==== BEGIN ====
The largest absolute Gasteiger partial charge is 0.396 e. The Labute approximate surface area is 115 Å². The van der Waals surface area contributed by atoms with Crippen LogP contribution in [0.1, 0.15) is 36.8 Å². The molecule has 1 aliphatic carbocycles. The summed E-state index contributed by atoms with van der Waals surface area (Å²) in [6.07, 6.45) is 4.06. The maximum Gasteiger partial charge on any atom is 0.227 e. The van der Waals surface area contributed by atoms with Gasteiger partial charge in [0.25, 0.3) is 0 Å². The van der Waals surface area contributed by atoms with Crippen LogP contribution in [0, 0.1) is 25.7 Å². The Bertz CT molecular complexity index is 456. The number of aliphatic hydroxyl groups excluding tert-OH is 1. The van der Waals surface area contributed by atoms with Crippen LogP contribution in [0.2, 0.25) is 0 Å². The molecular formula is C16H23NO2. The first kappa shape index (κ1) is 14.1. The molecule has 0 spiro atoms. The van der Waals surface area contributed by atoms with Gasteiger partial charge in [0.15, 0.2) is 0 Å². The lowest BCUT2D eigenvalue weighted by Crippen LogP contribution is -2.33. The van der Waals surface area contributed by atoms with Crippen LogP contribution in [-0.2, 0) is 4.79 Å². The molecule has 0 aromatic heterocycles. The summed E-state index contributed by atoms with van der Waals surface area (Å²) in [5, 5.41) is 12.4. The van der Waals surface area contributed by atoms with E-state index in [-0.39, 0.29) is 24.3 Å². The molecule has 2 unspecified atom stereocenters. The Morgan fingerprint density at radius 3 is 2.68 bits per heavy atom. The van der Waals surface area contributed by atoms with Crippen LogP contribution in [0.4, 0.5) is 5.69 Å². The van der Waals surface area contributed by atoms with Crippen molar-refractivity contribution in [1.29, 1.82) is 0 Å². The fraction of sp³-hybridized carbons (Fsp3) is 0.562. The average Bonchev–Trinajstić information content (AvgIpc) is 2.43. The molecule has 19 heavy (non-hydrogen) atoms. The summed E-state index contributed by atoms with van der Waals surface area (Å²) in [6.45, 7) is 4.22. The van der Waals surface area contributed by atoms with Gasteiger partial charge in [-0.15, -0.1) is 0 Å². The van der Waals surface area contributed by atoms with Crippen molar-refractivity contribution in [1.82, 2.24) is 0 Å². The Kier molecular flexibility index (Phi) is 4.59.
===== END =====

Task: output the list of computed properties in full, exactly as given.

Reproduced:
The largest absolute Gasteiger partial charge is 0.396 e. The Labute approximate surface area is 115 Å². The van der Waals surface area contributed by atoms with Crippen LogP contribution in [0.1, 0.15) is 36.8 Å². The molecule has 1 aliphatic carbocycles. The summed E-state index contributed by atoms with van der Waals surface area (Å²) in [6.07, 6.45) is 4.06. The maximum Gasteiger partial charge on any atom is 0.227 e. The van der Waals surface area contributed by atoms with Gasteiger partial charge in [0.25, 0.3) is 0 Å². The van der Waals surface area contributed by atoms with Crippen LogP contribution in [0, 0.1) is 25.7 Å². The Bertz CT molecular complexity index is 456. The number of aliphatic hydroxyl groups excluding tert-OH is 1. The van der Waals surface area contributed by atoms with Crippen LogP contribution in [0.2, 0.25) is 0 Å². The molecular formula is C16H23NO2. The first kappa shape index (κ1) is 14.1. The molecule has 0 spiro atoms. The van der Waals surface area contributed by atoms with Gasteiger partial charge in [0.15, 0.2) is 0 Å². The lowest BCUT2D eigenvalue weighted by Crippen LogP contribution is -2.33. The van der Waals surface area contributed by atoms with Crippen LogP contribution in [-0.2, 0) is 4.79 Å². The molecule has 0 aromatic heterocycles. The summed E-state index contributed by atoms with van der Waals surface area (Å²) in [5, 5.41) is 12.4. The van der Waals surface area contributed by atoms with E-state index in [-0.39, 0.29) is 24.3 Å². The molecule has 2 unspecified atom stereocenters. The Morgan fingerprint density at radius 3 is 2.68 bits per heavy atom. The van der Waals surface area contributed by atoms with Crippen LogP contribution in [0.4, 0.5) is 5.69 Å². The van der Waals surface area contributed by atoms with Crippen molar-refractivity contribution in [1.29, 1.82) is 0 Å². The fraction of sp³-hybridized carbons (Fsp3) is 0.562. The average Bonchev–Trinajstić information content (AvgIpc) is 2.43. The molecule has 19 heavy (non-hydrogen) atoms. The summed E-state index contributed by atoms with van der Waals surface area (Å²) in [6.45, 7) is 4.22. The van der Waals surface area contributed by atoms with Gasteiger partial charge in [-0.15, -0.1) is 0 Å². The van der Waals surface area contributed by atoms with Crippen molar-refractivity contribution in [1.82, 2.24) is 0 Å². The Kier molecular flexibility index (Phi) is 4.59.